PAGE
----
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Thread: Hains, et al. (2001): Subdural engraftment of serotonergic neurons following spinal hemisection restores spinal serotonin, downregulates serotonin transporter, and increases BDNF tissue content in rat

  1. #1

    Hains, et al. (2001): Subdural engraftment of serotonergic neurons following spinal hemisection restores spinal serotonin, downregulates serotonin transporter, and increases BDNF tissue content in rat

    • Hains BC, Fullwood SD, Eaton MJ and Hulsebosch CE (2001). Subdural engraftment of serotonergic neurons following spinal hemisection restores spinal serotonin, downregulates serotonin transporter, and increases BDNF tissue content in rat. Brain Res. 913 (1): 35-46. Summary: Spinal hemisection injury at T13 results in development of permanent mechanical allodynia and thermal hyperalgesia due to interruption and subsequent loss of descending inhibitory modulators such as serotonin (5-HT) and its transporter (5-HT(T)). We hypothesize that lumbar transplantation of non-mitotic cells that tonically secrete 5-HT and brain-derived neurotrophic factor (BDNF) will restore alterations in 5- HT and 5-HT(T) systems within the spinal dorsal horn. We used an immortalized rat neuronal cell line derived from E13 raphe (RN46A-B14) which is shown to secrete 5-HT and BDNF in vitro and in vivo. Three groups (n=35) of 30 day old male Sprague-Dawley rats were spinally hemisected at T13 and 28 days later received either lumbar RN46A-V1 control empty-vector (n=15) or RN46A-B14 (n=15) intrathecal grafts, or no transplant. Twenty-eight days following transplantation, animals were perfused and tissue examined for changes in 5-HT, 5-HT(T), and BDNF at the site of transplantation or at lumbar enlargements (L5). Immunohistochemistry revealed that RN46A-B14, but not RN46A-V1 cells, increased 5-HT tissue staining at L5 in the dorsal white matter as well as in superficial dorsal horn laminae I and II on both ipsilateral and contralateral sides, results confirmed by ELISA. Transplantation of RN46A-B14 cells significantly reduced ipsilateral 5-HT(T), upregulated after injury. Significantly increased levels of BDNF were also observed after RN46A-B14 transplantation but were not localized to particular spinal laminae. These results are consistent with recovery of locomotor function and reductions in chronic pain behaviors observed behaviorally after RN46A-B14 transplantation and supports the pragmatic application of cell-based therapies in correcting damaged circuitry after spinal cord injury. <http://www.ncbi.nlm.nih.gov/htbin-post/Entrez/query?db=m&form=6&dopt=r&uid=11532245> Department of Anatomy and Neurosciences, and Marine Biomedical Institute, University of Texas Medical Branch, 77555-1043, Galveston, TX, USA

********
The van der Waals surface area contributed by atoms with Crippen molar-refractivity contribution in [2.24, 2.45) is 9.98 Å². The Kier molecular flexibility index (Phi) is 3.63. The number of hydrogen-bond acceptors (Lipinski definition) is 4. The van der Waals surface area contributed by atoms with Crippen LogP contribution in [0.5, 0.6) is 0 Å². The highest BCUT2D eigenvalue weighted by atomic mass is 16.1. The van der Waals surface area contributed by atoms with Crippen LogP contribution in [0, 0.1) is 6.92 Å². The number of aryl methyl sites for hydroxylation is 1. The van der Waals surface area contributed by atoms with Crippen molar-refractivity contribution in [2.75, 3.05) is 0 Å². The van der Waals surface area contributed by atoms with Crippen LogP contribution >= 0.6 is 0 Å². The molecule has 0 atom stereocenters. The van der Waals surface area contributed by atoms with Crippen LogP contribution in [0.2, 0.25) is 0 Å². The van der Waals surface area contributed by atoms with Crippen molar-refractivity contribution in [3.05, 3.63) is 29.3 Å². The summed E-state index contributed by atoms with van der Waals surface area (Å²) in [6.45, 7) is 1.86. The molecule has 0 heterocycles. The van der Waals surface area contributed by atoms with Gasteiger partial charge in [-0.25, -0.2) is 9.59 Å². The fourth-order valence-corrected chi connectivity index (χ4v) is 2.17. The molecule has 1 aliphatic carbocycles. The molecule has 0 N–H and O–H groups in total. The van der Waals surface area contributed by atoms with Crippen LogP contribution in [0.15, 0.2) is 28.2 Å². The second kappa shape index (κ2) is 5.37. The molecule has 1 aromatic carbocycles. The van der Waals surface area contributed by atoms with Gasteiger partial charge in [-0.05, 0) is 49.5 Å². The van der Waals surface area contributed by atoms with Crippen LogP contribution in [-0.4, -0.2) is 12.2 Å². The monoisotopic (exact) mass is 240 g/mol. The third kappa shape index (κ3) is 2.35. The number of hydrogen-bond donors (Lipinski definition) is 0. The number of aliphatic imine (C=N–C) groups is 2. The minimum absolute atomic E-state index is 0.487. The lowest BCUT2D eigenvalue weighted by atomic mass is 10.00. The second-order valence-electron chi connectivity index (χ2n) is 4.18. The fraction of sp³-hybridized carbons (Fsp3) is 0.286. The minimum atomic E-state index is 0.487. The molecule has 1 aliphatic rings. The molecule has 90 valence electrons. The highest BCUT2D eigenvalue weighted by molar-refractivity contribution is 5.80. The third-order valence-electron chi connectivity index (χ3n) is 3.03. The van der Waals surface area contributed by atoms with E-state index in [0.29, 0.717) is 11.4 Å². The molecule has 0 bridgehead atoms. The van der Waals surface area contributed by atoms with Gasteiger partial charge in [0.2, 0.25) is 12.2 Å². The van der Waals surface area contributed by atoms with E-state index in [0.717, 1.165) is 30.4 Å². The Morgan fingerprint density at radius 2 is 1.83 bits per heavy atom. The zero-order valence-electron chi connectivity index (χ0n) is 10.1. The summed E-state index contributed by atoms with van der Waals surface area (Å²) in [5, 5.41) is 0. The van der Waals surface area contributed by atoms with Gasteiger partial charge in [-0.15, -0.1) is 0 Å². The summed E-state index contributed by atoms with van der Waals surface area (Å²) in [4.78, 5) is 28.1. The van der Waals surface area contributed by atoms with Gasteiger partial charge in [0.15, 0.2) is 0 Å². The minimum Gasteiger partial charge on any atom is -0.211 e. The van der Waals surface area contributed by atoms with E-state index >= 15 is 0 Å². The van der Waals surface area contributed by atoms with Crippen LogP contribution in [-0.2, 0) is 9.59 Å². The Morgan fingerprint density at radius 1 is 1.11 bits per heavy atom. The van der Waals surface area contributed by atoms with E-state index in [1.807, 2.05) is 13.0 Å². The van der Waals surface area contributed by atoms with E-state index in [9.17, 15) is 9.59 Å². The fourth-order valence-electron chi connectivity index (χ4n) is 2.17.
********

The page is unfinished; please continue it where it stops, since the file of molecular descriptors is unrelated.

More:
[This message was edited by Wise Young on September 23, 2001 at 10:25 PM.]

  2. #2
    Serotonin is an important neurotransmitter that has been shown to play a critical role in locomotion. Normally, virtually all the serotonin in the spinal cord come from descending axons from the brainstem. When the spinal cord is transected, all serotonin in the lower lumbosacral spinal cord goes away within 1-2 weeks. Serotonin is also known to stimulate locomotion in rats and cats that have transected spinal cords and when the serotonin is applied to the distal spinal cord isolated from the brain. Since serotonin may be a very important neurotransmitter, Claire Hulsebosch implanted serotonin secreting cells into the spinal cord below the injury site. They found that this improved the recovery of the rats. Wise.

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